A South Sudanese diplomat to the United Nations was accused of raping his Manhattan neighbor but was released from police custody without charges due to his diplomatic immunity, according to a police report this week.
Charles Dickens Imene Oliha, of the South Sudanese Ministry of Foreign Affairs and International Cooperation, allegedly forced his way into a neighboring woman’s apartment around noon on Sunday and raped her, according to an NYPD report obtained by The New York Post on Monday. Police then took Oliha into custody for questioning.
Once Oliha told detectives from the NYPD’s Special Victims Unit that he was a diplomat, the report said authorities determined he had diplomatic immunity and released him without charging him.
Diplomatic immunity is a concept of international relations that holds that certain government officials will not be subject to the jurisdiction of local courts for their official and often personal activities in another country. The U.S. provides varying degrees of diplomatic immunities to foreign diplomats, their families and diplomatic staff.
A U.S. State Department spokesperson told American Military News, “We are aware of the incident referenced involving a diplomat accredited to the United Nations.
“We take these allegations seriously, and we are working closely with the New York Police Department and the Mayor’s Office of International Affairs, as we do in all legal and criminal cases involving foreign diplomats assigned to Permanent Missions and Observer Offices at the UN,” the spokesperson added. “We do not comment on the specifics of ongoing investigations.”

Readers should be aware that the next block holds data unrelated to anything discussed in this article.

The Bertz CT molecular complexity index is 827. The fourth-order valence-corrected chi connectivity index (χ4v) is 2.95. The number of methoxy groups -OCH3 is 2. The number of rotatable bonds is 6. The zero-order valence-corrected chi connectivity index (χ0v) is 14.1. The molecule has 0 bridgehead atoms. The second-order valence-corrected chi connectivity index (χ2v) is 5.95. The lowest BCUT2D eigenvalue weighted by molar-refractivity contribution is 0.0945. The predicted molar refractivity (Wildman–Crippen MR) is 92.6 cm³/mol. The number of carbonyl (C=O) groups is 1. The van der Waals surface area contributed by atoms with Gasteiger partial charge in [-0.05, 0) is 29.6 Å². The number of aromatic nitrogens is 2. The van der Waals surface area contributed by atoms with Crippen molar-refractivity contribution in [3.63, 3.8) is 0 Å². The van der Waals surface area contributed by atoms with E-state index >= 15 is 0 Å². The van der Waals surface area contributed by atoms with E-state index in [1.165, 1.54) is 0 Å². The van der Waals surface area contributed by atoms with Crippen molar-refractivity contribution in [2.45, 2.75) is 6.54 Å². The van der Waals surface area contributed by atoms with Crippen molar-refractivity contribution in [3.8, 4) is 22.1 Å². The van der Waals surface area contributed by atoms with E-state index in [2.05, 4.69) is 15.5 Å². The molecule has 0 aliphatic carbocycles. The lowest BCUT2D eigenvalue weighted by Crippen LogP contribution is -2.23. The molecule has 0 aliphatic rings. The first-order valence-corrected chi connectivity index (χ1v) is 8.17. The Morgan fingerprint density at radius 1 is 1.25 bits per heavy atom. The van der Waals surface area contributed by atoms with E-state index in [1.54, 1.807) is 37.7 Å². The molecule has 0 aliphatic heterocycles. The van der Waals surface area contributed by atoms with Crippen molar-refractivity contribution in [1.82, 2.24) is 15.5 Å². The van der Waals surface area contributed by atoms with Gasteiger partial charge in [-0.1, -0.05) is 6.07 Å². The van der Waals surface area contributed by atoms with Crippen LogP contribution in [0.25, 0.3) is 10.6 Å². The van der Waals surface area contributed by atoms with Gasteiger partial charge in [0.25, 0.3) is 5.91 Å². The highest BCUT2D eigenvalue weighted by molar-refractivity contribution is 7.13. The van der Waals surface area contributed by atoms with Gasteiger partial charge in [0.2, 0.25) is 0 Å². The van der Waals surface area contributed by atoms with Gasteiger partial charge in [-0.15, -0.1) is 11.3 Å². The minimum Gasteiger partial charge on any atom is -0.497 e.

The U.S. recognizes broad diplomatic immunities largely on the basis that reciprocal immunity protects U.S. diplomats in their own work in foreign countries.
“It is important that law enforcement and judicial authorities of the United States always treat foreign diplomatic and consular personnel with respect and with due regard for the privileges and immunities to which they are entitled under international law,” a 2018 U.S. State Department guide on diplomatic immunity states. “Any failure to do so has the potential of casting
doubt on the commitment of the United States to carry out its international obligations or of negatively.”
The State Department guide does state that “appropriate caution should not become a total ‘hands off’ attitude in connection with criminal law enforcement actions involving diplomats. Foreign diplomats who violate traffic laws should be cited. Allegations of serious crimes should be fully investigated, promptly reported to the U.S. Department of State, and procedurally developed to the maximum permissible extent.”
According to the New York Daily News, New York City Mayor Eric Adams said, “Sexual assault of any kind should never be tolerated.”
“There is an active investigation underway,” Adams continued. “Depending on the results, we will take all appropriate actions.”
Cecilia Adeng, the deputy permanent representative for the embassy of South Sudan, Cecilia Adeng, told The New York Post on Monday that the embassy is not aware of the allegations against Oliha.
“I tried calling him just now before I called you, but he didn’t answer,” she said of Oliha.
She said her boss is currently away from the office and that the embassy would have more to say when her boss returns.
“He’s going to be coming in. So I will have a conversation with him and then get back to you,” she said of her boss. “And of course, this is not something that’s tolerable at all. So we’ll be reporting to our headquarters and seeing what’s going on.”